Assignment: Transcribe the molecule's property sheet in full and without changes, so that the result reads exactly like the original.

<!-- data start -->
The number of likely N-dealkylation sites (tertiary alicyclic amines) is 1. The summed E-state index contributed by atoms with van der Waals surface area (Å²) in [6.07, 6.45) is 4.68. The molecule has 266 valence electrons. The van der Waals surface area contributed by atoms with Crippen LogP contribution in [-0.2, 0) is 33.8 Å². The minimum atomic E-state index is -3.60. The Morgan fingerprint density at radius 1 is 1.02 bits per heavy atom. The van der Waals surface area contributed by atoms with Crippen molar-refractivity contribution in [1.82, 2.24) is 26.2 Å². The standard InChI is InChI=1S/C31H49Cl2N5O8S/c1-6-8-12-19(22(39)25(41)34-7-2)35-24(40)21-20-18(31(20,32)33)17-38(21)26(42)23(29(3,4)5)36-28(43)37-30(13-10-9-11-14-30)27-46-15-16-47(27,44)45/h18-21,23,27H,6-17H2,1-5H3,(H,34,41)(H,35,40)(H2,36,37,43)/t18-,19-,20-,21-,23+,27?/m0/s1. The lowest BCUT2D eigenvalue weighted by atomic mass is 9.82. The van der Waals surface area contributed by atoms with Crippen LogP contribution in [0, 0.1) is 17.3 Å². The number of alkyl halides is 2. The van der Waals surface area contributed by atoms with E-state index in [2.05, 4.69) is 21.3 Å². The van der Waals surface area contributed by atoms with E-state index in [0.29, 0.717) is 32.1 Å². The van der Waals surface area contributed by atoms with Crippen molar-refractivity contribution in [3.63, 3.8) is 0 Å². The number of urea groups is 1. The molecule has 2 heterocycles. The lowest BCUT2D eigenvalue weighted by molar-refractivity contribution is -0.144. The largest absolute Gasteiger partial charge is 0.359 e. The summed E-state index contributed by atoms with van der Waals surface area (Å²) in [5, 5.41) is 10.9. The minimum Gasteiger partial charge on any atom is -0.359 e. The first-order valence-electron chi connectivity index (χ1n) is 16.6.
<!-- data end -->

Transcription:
The number of likely N-dealkylation sites (tertiary alicyclic amines) is 1. The summed E-state index contributed by atoms with van der Waals surface area (Å²) in [6.07, 6.45) is 4.68. The molecule has 266 valence electrons. The van der Waals surface area contributed by atoms with Crippen LogP contribution in [-0.2, 0) is 33.8 Å². The minimum atomic E-state index is -3.60. The Morgan fingerprint density at radius 1 is 1.02 bits per heavy atom. The van der Waals surface area contributed by atoms with Crippen molar-refractivity contribution in [1.82, 2.24) is 26.2 Å². The standard InChI is InChI=1S/C31H49Cl2N5O8S/c1-6-8-12-19(22(39)25(41)34-7-2)35-24(40)21-20-18(31(20,32)33)17-38(21)26(42)23(29(3,4)5)36-28(43)37-30(13-10-9-11-14-30)27-46-15-16-47(27,44)45/h18-21,23,27H,6-17H2,1-5H3,(H,34,41)(H,35,40)(H2,36,37,43)/t18-,19-,20-,21-,23+,27?/m0/s1. The lowest BCUT2D eigenvalue weighted by atomic mass is 9.82. The van der Waals surface area contributed by atoms with Crippen LogP contribution in [0, 0.1) is 17.3 Å². The number of alkyl halides is 2. The van der Waals surface area contributed by atoms with E-state index in [2.05, 4.69) is 21.3 Å². The van der Waals surface area contributed by atoms with E-state index in [0.29, 0.717) is 32.1 Å². The van der Waals surface area contributed by atoms with Crippen molar-refractivity contribution in [3.63, 3.8) is 0 Å². The number of urea groups is 1. The molecule has 2 heterocycles. The lowest BCUT2D eigenvalue weighted by molar-refractivity contribution is -0.144. The largest absolute Gasteiger partial charge is 0.359 e. The summed E-state index contributed by atoms with van der Waals surface area (Å²) in [5, 5.41) is 10.9. The minimum Gasteiger partial charge on any atom is -0.359 e. The first-order valence-electron chi connectivity index (χ1n) is 16.6.